This will be a potential matter of vicarious liability, where the employer is liable for the negligent acts of its employees. However, this is not an automatic liability and certain factors must be satisfied before you can claim. First of all there has to be an employment relationship, so if they are a self employed worker then it will be more difficult to prove that because you need an employer/employee relationship which a self employed one isn’t. Next, assuming this was an employer/employee relationship you will also have to show that the negligent act had a sufficiently close relationship with their duties. But this is if you want to pursue it down the legal route, which you do not have to. There are better ways to try and negotiate some sort of settlement such as by advising that you will terminate your contractual relationship with them, which may prompt them to reconsider and it may be better for them to pay you rather than lose a whole contract. This is your basic legal position. I have more detailed advice for you in terms of the steps you need to follow in the event you want to take this down the legal route, which I wish to discuss so please take a second to leave a positive rating for the service so far (by selecting 3, 4 or 5 stars) and I can continue with that and answer any further questions you may have. Don’t worry, there I no extra cost and leaving a rating will not close the question and we can continue this discussion. Thank you
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Customer: replied 1 year ago.

To what extent do the terms and conditions apply to the agency itself?

Expert:  Ben Jones replied 1 year ago.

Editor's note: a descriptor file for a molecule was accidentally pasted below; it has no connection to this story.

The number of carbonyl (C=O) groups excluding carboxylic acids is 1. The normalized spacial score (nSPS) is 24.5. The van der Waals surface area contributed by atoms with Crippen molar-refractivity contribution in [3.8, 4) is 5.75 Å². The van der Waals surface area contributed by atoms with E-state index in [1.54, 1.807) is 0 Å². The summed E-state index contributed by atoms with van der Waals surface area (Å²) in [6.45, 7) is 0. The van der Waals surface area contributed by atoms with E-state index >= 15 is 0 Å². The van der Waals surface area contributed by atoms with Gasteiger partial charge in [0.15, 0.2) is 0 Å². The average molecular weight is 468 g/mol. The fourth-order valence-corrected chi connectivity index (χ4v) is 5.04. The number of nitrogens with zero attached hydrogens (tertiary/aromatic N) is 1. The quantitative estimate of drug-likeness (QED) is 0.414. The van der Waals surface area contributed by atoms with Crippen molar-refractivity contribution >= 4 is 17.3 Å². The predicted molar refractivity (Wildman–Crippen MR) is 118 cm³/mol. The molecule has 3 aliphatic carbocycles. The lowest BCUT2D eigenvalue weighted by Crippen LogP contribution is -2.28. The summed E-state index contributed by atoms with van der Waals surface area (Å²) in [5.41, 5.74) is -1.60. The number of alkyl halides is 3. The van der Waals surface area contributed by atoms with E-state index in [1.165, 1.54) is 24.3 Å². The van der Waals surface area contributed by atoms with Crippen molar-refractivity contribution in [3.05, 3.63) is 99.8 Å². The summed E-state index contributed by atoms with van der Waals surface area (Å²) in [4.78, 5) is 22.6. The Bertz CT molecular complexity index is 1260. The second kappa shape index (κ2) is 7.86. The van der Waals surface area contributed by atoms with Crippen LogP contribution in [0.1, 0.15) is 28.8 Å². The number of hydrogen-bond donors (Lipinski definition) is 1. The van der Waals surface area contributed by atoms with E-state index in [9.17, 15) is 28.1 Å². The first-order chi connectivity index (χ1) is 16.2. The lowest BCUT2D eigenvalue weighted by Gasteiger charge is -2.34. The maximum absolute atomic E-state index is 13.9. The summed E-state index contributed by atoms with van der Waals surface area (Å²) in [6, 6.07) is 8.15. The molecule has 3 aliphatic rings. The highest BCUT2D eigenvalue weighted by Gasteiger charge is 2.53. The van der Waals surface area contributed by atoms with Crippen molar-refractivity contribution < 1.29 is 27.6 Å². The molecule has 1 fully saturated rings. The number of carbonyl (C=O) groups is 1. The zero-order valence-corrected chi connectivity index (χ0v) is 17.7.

The terms you provided will not really change the position much - such expectations will likely be implied in any event. As to taking it further, whenever a dispute arises over compensation owed by one party to another, the party at fault can be pursued through the civil courts. As legal action should always be seen as a last resort, there are certain actions that should be taken initially to try and resolve this matter informally and without having to involve the courts. It is recommended that the process follows these steps: 1. Reminder letter – if no reminders have been sent yet, one should be sent first to allow the party at fault to voluntarily settle this matter. 2. Letter before action – if informal reminders have been sent but these have been ignored, the party at fault must be sent a formal letter asking them to resolve this amicably within a specified period of time. A reasonable period to demand a response by would be 10 days. They should be advised that if they fail to do contact you in order to resolve this matter, formal legal proceedings will be commenced to pursue the compensation due. This letter serves as a ‘final warning’ and gives the other side the opportunity to resolve this matter without the need for legal action. 3. If they fail to pay or at least make contact to try and resolve this, formal legal proceedings can be initiated. A claim can be commenced online by going to www.moneyclaim.gov.uk. Once the claim form is completed it will be sent to the other side and they will have a limited time to defend it. If they are aware legal proceedings have commenced it could also prompt them to reconsider their position and perhaps force them to contact you to try and resolve this. Whatever correspondence is sent, it is always advisable to keep copies and use recorded delivery so that there is proof of delivery and a paper trail. The court may need to refer to these if it gets that far.